For the first and second-grade Outdoor Education trip, the students started their week exploring the Telluride Historical Museum and then touring a few of Telluride’s historical places. On the first day of the trip, the class became “miners,” when they visited the Bachelor-Syracuse Mine in Ouray, CO. Students ventured 1,500 feet inside an actual mine, practiced using mining tools, saw stalactites and other mineral formations along the way, and experienced what life would have been like working deep inside a mountain.
After dinner with their families, the students returned to school for a fun filled sleepover with their classmates. The enthusiastic group spent the majority of the evening engaging in math, history, and cooking lessons. They learned how to determine the correct number of coals to use in a Dutch oven, which required multiplying by two, skip counting by three, and regrouping. The students then helped bake a beautiful and delicious apple crisp using their favorite apples in the appropriate ratio. At bedtime, students read stories about climbing mountains and sang songs before nestling into their sleeping bags.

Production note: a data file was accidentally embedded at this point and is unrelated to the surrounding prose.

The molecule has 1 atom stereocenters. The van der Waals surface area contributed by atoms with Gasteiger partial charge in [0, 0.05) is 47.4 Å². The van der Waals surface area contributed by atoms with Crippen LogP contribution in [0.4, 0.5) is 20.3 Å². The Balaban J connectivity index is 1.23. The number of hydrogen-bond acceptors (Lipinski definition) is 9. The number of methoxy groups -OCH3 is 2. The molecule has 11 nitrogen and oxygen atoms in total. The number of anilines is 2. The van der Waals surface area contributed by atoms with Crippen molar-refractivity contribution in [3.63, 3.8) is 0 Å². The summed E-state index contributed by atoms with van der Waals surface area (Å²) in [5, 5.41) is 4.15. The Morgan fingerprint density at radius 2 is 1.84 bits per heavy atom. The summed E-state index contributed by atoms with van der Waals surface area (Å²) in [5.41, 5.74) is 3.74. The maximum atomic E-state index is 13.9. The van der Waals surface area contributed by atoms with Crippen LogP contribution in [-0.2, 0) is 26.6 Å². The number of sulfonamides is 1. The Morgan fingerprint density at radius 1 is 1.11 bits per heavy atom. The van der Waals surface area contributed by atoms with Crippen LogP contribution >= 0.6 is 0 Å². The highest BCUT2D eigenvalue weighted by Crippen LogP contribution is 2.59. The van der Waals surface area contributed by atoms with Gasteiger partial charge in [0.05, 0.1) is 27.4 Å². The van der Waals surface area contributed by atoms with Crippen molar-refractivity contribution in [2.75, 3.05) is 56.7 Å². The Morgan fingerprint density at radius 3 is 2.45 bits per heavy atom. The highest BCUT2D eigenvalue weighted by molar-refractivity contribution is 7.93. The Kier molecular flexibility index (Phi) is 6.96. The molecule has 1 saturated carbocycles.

Finally, after an early morning rise and a delicious pancake breakfast prepared by TMS Head of School, Andy Shoff, the students took an exciting, albeit bumpy, jeep ride on the Tomboy Road and visited the remains of the Sheridan and Tomboy mines. The sunny, fall afternoon was spent rock hunting and practicing rock breaking skills amongst the ruins of the Tomboy mine.
It’s safe to say that the first and second graders truly embraced what it was like to be a miner during this week of enriching experiences at TMS!
First and Second Grade Teacher